To the extent Jawher argues the district court misconstrued the nature of the subjective knowledge inquiry or otherwise failed to appreciate Jawher's arguments, we disagree. In general, we presume district court judges know and apply the law. See, e.g., United States v. Trung Dang, 907 F.3d 561, 565 (8th Cir. 2018) (noting that we “presum[e] ‘that district judges know the law,’ especially when it comes to clear rules in the area of criminal sentencing” (citation omitted)). Just as this presumption is appropriate in the important and oft-repeated area of criminal sentencing, it is appropriate in the face of a remand that clearly identifies a singular issue of concern. Regardless, we need not rely on the presumption in this case. The bench-trial record leaves no doubt that the experienced district court judge was aware of the critical issue before the court on remand.
The trial record included Jawher's extensive immigration proceedings, testimony from an immigration officer, and testimony from Jawher's immigration attorney. Jawher had entered the country on a temporary visa and overstayed his visa. He paid substantial sums to obtain fraudulent documents as to a foreign divorce and submitted those documents to immigration authorities. He also submitted multiple applications for a marriage-based change in status relying on his marriage to a United States citizen. One such application was pending at the time he possessed the firearm and killed the suspected shoplifter. Jawher received numerous communications from immigration authorities over the span of several years indicating he had been denied relief or had not received a change in status.
During the pendency of his various applications, however, immigration authorities did not physically remove him from the United States. Immigration authorities also granted him temporary permission to work, albeit permission referenced in a document that expressly disavowed the granting of any legal immigration status. Jawher argued below that the immigration authorities’ acts of grace in granting permission to work and not physically removing him during the pendency of his applications reasonably caused him to believe he was legally present in the United States. According to Jawher, the fact that English is not his native tongue further supports this conclusion, as does the fact that his immigration attorney told him he could remain in the United States.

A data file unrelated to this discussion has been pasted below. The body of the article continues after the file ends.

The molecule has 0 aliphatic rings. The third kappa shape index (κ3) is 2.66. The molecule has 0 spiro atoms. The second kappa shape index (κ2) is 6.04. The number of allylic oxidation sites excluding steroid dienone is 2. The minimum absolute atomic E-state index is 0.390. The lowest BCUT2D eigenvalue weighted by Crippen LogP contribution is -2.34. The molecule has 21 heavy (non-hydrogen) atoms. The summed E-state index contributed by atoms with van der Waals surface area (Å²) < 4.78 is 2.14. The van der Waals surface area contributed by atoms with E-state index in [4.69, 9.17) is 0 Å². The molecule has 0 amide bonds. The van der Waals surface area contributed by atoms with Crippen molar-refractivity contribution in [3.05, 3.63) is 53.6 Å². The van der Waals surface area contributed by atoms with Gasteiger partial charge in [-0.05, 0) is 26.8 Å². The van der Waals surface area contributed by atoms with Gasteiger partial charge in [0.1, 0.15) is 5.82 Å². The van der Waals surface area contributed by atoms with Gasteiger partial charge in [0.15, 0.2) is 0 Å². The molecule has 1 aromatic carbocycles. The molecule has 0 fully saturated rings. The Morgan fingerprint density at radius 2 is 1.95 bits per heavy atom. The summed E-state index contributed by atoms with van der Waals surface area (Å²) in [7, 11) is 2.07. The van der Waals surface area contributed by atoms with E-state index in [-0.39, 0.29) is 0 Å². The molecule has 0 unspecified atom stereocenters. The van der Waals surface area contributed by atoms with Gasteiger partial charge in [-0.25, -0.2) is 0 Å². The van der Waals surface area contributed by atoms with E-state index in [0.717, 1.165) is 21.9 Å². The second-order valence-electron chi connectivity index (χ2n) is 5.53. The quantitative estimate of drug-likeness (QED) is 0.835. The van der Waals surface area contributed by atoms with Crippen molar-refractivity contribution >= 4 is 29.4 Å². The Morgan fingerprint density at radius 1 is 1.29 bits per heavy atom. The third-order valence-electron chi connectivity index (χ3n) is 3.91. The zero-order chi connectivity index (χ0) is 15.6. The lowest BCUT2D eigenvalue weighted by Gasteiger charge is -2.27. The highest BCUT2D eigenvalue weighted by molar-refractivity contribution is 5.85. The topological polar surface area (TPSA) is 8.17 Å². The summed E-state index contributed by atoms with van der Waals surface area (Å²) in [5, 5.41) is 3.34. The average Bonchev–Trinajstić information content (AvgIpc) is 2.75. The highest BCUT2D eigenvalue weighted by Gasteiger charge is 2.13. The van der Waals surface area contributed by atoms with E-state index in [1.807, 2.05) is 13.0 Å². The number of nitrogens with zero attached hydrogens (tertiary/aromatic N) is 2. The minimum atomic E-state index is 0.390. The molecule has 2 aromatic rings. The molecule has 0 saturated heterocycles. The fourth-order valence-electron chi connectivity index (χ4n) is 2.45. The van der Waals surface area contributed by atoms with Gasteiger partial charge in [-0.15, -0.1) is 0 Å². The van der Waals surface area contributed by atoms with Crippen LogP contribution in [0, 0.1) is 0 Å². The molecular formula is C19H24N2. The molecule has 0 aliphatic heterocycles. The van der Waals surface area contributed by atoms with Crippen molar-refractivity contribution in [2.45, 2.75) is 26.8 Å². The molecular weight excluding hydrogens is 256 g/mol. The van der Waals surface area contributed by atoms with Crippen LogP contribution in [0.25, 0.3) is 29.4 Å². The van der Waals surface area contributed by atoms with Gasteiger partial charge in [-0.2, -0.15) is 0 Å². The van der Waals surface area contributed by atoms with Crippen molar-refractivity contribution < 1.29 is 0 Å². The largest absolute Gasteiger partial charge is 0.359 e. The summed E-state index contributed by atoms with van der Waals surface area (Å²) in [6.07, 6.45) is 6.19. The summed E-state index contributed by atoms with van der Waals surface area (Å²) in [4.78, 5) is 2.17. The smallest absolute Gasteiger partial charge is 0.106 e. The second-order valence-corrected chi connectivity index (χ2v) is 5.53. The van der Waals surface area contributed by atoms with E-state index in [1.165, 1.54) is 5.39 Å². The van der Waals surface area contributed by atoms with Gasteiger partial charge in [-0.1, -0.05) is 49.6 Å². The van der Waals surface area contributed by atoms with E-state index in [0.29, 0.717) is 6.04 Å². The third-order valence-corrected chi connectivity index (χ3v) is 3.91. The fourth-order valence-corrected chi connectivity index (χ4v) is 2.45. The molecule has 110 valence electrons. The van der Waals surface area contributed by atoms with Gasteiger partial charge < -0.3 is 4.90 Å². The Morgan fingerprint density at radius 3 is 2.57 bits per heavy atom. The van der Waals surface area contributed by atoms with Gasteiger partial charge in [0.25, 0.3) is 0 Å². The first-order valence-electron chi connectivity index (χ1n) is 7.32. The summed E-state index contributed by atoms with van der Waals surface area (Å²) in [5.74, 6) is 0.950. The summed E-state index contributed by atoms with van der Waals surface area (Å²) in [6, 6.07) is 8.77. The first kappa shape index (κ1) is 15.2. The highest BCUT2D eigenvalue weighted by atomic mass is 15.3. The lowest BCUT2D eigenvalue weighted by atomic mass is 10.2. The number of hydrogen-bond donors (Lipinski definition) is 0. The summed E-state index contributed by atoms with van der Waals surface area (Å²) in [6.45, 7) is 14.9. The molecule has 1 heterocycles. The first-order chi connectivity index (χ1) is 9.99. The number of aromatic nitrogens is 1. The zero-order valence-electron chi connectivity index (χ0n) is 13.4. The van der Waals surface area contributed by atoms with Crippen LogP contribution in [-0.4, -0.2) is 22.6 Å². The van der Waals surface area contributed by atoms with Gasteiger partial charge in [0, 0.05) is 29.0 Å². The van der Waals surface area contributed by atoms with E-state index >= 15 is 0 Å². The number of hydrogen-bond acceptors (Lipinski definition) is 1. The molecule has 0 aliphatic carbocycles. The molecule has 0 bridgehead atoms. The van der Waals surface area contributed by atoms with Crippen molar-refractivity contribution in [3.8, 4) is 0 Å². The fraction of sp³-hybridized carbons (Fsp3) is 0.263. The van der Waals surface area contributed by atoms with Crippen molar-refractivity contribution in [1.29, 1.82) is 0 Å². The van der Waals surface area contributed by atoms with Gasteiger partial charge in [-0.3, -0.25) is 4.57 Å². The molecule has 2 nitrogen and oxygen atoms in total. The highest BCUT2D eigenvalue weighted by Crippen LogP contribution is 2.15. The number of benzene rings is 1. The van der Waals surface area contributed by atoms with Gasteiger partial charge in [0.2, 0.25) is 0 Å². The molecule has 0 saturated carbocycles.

In short, the issues of status and knowledge were squarely before the district court with evidence and arguments to support both sides of the case. The district court's general verdict of guilty without further discussion does not demonstrate a failure to understand or resolve these key issues. And, regardless of Jawher's argument that the present record might have permitted a fact finder to conclude he subjectively and mistakenly believed he was legally present, we review the record with deference to the verdict. See United States v. Huggans, 650 F.3d 1210, 1222 (8th Cir. 2011) (“We review the sufficiency of the evidence ․ in the light most favorable to the verdict, upholding the verdict if a reasonable factfinder could find the offense proved beyond a reasonable doubt, even if the evidence rationally supports two conflicting hypotheses.” (citation omitted)). Viewed in this light, the record adequately supports the guilty verdict and its implicit finding of subjective knowledge. Immigration authorities repeatedly informed Jawher that he lacked legal status. Moreover, the fact that he purposefully committed fraud in an effort to obtain legal status indicates an understanding that he lacked legal status. The district court permissibly concluded Jawher knew he was present illegally.